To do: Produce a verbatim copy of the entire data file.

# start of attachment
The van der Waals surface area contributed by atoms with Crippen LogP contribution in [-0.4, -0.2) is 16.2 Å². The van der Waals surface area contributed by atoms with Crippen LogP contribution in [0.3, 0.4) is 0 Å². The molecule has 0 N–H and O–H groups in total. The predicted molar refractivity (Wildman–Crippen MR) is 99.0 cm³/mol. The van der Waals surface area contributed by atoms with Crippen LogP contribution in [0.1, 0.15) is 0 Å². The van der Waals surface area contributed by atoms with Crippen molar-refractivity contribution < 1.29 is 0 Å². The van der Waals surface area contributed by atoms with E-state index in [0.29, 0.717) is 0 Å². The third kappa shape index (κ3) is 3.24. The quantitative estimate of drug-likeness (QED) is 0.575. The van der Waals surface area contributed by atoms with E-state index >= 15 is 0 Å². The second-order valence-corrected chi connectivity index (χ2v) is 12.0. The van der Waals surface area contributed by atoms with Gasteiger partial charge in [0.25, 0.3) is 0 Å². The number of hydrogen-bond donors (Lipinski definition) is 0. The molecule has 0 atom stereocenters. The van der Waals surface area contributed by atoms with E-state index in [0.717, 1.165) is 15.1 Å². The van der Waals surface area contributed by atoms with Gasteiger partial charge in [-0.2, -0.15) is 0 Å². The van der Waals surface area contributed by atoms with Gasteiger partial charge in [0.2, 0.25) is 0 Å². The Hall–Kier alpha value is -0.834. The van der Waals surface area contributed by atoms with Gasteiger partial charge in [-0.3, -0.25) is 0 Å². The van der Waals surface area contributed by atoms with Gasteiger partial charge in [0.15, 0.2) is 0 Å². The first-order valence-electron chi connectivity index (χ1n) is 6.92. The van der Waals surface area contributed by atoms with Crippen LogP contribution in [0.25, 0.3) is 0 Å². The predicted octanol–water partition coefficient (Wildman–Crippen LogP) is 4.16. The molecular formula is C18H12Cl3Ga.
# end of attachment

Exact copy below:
The van der Waals surface area contributed by atoms with Crippen LogP contribution in [-0.4, -0.2) is 16.2 Å². The van der Waals surface area contributed by atoms with Crippen LogP contribution in [0.3, 0.4) is 0 Å². The molecule has 0 N–H and O–H groups in total. The predicted molar refractivity (Wildman–Crippen MR) is 99.0 cm³/mol. The van der Waals surface area contributed by atoms with Crippen LogP contribution in [0.1, 0.15) is 0 Å². The van der Waals surface area contributed by atoms with Crippen molar-refractivity contribution < 1.29 is 0 Å². The van der Waals surface area contributed by atoms with E-state index in [0.29, 0.717) is 0 Å². The third kappa shape index (κ3) is 3.24. The quantitative estimate of drug-likeness (QED) is 0.575. The van der Waals surface area contributed by atoms with E-state index >= 15 is 0 Å². The second-order valence-corrected chi connectivity index (χ2v) is 12.0. The van der Waals surface area contributed by atoms with Gasteiger partial charge in [0.25, 0.3) is 0 Å². The number of hydrogen-bond donors (Lipinski definition) is 0. The molecule has 0 atom stereocenters. The van der Waals surface area contributed by atoms with E-state index in [0.717, 1.165) is 15.1 Å². The van der Waals surface area contributed by atoms with Gasteiger partial charge in [-0.2, -0.15) is 0 Å². The van der Waals surface area contributed by atoms with Gasteiger partial charge in [0.2, 0.25) is 0 Å². The Hall–Kier alpha value is -0.834. The van der Waals surface area contributed by atoms with Gasteiger partial charge in [-0.3, -0.25) is 0 Å². The van der Waals surface area contributed by atoms with Gasteiger partial charge in [0.15, 0.2) is 0 Å². The first-order valence-electron chi connectivity index (χ1n) is 6.92. The van der Waals surface area contributed by atoms with Crippen LogP contribution in [0.25, 0.3) is 0 Å². The predicted octanol–water partition coefficient (Wildman–Crippen LogP) is 4.16. The molecular formula is C18H12Cl3Ga.